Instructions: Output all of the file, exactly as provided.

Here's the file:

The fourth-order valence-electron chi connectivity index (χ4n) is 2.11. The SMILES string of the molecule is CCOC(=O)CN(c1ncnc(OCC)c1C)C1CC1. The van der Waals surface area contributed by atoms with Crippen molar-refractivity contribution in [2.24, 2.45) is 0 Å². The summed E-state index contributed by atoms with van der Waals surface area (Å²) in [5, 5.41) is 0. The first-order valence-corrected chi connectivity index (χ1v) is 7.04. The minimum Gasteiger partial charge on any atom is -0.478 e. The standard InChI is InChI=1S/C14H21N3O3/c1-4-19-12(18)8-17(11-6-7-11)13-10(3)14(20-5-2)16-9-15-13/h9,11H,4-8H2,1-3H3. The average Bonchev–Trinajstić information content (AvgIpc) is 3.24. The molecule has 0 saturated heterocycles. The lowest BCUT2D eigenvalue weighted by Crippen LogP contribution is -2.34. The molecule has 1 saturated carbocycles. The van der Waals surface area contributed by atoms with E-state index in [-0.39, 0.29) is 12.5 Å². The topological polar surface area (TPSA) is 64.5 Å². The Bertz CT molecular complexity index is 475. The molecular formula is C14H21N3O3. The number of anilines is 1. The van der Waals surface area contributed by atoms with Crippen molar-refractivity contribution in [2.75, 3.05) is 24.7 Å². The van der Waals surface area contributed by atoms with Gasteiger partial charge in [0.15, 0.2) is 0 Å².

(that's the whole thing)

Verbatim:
The fourth-order valence-electron chi connectivity index (χ4n) is 2.11. The SMILES string of the molecule is CCOC(=O)CN(c1ncnc(OCC)c1C)C1CC1. The van der Waals surface area contributed by atoms with Crippen molar-refractivity contribution in [2.24, 2.45) is 0 Å². The summed E-state index contributed by atoms with van der Waals surface area (Å²) in [5, 5.41) is 0. The first-order valence-corrected chi connectivity index (χ1v) is 7.04. The minimum Gasteiger partial charge on any atom is -0.478 e. The standard InChI is InChI=1S/C14H21N3O3/c1-4-19-12(18)8-17(11-6-7-11)13-10(3)14(20-5-2)16-9-15-13/h9,11H,4-8H2,1-3H3. The average Bonchev–Trinajstić information content (AvgIpc) is 3.24. The molecule has 0 saturated heterocycles. The lowest BCUT2D eigenvalue weighted by Crippen LogP contribution is -2.34. The molecule has 1 saturated carbocycles. The van der Waals surface area contributed by atoms with E-state index in [-0.39, 0.29) is 12.5 Å². The topological polar surface area (TPSA) is 64.5 Å². The Bertz CT molecular complexity index is 475. The molecular formula is C14H21N3O3. The number of anilines is 1. The van der Waals surface area contributed by atoms with Crippen molar-refractivity contribution in [2.75, 3.05) is 24.7 Å². The van der Waals surface area contributed by atoms with Gasteiger partial charge in [0.15, 0.2) is 0 Å².